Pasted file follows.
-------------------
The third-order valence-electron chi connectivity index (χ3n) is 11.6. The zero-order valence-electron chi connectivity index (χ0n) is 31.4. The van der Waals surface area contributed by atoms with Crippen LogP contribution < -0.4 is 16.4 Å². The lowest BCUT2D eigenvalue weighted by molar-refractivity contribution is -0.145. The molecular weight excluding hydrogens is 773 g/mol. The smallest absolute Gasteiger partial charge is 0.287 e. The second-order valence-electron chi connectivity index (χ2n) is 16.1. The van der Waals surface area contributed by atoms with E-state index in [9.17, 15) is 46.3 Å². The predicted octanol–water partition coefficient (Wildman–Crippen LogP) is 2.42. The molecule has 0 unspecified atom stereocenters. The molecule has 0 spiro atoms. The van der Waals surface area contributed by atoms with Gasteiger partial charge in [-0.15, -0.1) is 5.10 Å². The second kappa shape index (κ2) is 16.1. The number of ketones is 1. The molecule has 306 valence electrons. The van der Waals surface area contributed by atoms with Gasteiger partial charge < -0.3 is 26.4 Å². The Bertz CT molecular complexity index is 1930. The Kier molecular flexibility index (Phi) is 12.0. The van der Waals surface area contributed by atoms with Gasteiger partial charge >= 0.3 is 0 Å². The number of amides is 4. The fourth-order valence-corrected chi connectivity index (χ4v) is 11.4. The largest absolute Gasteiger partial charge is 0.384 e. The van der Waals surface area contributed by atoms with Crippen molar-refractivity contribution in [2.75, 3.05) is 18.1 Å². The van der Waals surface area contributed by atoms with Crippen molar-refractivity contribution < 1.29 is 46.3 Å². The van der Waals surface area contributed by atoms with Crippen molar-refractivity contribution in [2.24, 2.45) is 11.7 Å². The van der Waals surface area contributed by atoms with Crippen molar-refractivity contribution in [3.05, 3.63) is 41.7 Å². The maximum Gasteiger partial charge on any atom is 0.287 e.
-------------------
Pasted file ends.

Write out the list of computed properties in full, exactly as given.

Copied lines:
The third-order valence-electron chi connectivity index (χ3n) is 11.6. The zero-order valence-electron chi connectivity index (χ0n) is 31.4. The van der Waals surface area contributed by atoms with Crippen LogP contribution < -0.4 is 16.4 Å². The lowest BCUT2D eigenvalue weighted by molar-refractivity contribution is -0.145. The molecular weight excluding hydrogens is 773 g/mol. The smallest absolute Gasteiger partial charge is 0.287 e. The second-order valence-electron chi connectivity index (χ2n) is 16.1. The van der Waals surface area contributed by atoms with E-state index in [9.17, 15) is 46.3 Å². The predicted octanol–water partition coefficient (Wildman–Crippen LogP) is 2.42. The molecule has 0 unspecified atom stereocenters. The molecule has 0 spiro atoms. The van der Waals surface area contributed by atoms with Gasteiger partial charge in [-0.15, -0.1) is 5.10 Å². The second kappa shape index (κ2) is 16.1. The number of ketones is 1. The molecule has 306 valence electrons. The van der Waals surface area contributed by atoms with Gasteiger partial charge < -0.3 is 26.4 Å². The Bertz CT molecular complexity index is 1930. The Kier molecular flexibility index (Phi) is 12.0. The van der Waals surface area contributed by atoms with Gasteiger partial charge >= 0.3 is 0 Å². The number of amides is 4. The fourth-order valence-corrected chi connectivity index (χ4v) is 11.4. The largest absolute Gasteiger partial charge is 0.384 e. The van der Waals surface area contributed by atoms with Crippen molar-refractivity contribution in [2.75, 3.05) is 18.1 Å². The van der Waals surface area contributed by atoms with Crippen molar-refractivity contribution < 1.29 is 46.3 Å². The van der Waals surface area contributed by atoms with Crippen molar-refractivity contribution in [2.24, 2.45) is 11.7 Å². The van der Waals surface area contributed by atoms with Crippen molar-refractivity contribution in [3.05, 3.63) is 41.7 Å². The maximum Gasteiger partial charge on any atom is 0.287 e.